When it comes to clock-to-credit hour conversions, those who has been in the Title IV world for a while are probably having a bit of déjà vu right now. Several years back, the Department of Education changed the clock-to-credit hour conversion formula to include “work outside of class,” also known as out-of-class work. This meant that the formula of 20 clock hours per quarter credit or 30 clock hours per semester/trimester were effectively changed to take into account out-of-class hours, resulting in a new clock-to-credit conversions of 25 clock hours to quarter credit or 37.5 clock hours per semester/trimester credit. This additional 5 hours/7.5 hours per credit could be in the form of out-of-class work.
Most institutions were able to use the out-of-class guidance to effectively keep their packaging the same as it was in the past. However, to make this happen, institutions had to add out-of-class work to fill the gap clock hour these new requirements created, update their catalogs and enrollment agreements, adjust their Eligibility and Certification Approval Report (ECAR) and make any other necessary changes within their materials to account for the new out-of-class requirements. The end result meant not many actual changes to programs but was a headache for institutions to update accordingly.
The recent update
As of July 1, 2021 (or perhaps earlier for those of you who decided to early implement), the Department is no longer considering out-of-class hours for the purposes of the clock-to-credit conversion. This means that the formulas are going back to the way they were before these changes were made, reverting back to 20 clock hours per quarter credit and 30 clock hours per semester/trimester credit.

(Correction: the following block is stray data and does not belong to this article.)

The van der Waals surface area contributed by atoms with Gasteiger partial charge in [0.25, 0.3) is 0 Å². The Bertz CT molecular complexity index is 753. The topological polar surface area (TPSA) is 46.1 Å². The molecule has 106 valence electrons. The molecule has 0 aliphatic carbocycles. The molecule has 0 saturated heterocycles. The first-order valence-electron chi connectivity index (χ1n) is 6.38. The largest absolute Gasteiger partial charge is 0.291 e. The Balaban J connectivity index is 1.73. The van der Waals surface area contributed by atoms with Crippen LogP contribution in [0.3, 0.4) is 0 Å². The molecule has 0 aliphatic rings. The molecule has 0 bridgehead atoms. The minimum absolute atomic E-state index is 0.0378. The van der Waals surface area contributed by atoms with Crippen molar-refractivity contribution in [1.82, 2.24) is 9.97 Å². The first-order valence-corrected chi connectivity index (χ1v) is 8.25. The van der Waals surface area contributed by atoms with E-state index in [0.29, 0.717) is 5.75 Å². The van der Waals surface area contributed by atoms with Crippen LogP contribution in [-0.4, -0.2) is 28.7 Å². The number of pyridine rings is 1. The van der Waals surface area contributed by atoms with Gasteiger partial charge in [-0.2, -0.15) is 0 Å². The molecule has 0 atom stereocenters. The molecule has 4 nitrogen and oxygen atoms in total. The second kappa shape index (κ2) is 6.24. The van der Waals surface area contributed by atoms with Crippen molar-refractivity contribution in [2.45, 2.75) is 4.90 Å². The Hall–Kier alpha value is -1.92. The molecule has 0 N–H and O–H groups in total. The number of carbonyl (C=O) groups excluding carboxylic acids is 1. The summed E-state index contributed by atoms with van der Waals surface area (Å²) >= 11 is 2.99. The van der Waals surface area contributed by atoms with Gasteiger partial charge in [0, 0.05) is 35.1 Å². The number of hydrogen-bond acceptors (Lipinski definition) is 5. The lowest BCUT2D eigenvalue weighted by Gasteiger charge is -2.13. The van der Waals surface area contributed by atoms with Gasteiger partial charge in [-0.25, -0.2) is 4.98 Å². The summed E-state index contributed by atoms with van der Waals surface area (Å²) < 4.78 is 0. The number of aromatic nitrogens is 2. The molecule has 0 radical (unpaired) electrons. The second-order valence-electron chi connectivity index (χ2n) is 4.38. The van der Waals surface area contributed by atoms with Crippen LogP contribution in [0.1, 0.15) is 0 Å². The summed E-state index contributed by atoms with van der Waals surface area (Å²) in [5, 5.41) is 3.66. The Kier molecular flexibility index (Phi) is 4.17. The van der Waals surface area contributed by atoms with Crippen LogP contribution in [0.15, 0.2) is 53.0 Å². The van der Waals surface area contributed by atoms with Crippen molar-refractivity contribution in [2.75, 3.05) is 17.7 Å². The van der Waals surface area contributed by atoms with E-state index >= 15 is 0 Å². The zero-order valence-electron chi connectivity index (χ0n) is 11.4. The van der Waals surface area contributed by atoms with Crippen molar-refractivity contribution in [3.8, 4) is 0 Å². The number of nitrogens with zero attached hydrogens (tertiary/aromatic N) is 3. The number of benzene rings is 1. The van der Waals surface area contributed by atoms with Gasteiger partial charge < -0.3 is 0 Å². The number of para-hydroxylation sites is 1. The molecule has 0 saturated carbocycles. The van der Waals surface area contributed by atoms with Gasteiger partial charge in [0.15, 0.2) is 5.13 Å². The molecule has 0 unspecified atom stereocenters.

As in the past, only certain programs are impacted by these changes. If a program is a clock hour program, a degree-granting program or is fully transferrable to a degree-granting program, the Department’s minimum clock-to-credit hour conversion doesn’t impact you. However, for any certificate or diploma programs that are not fully transferrable to a degree program, the aforementioned updates will impact these programs.
There are a few options for making this transition, as not all programs will have a clean cut-off on July 1, 2021. Institutions have the following choices:
- For student’s currently enrolled in an impacted program, an institution can chose to teach the program in accordance with the existing conversion formula in place. This will help make things a little bit more clean and tidy, as conversions aren’t changing mid-program.
- For new students, students will be enrolled under the new conversion formulas.
- Lastly, for any students that are enrolled in a program that crosses over July 1, 2021, an institution may choose to switch conversion formulas at the end of the payment period the students are currently enrolled in.
If you are unaware of these changes or have not implemented them yet, there is no time like the present to get the ball rolling. Guidance for these changes can be found in 34 CFR 668.8(k) and (l) and also at the Federal Student Aid Knowledge Center. If you use a third-party servicer, chances are they most likely have reached out to you to address any required updates. If you haven’t heard anything and feel your programs may be impacted, be sure to reach out and go over these changes. You can contact our team using the following form.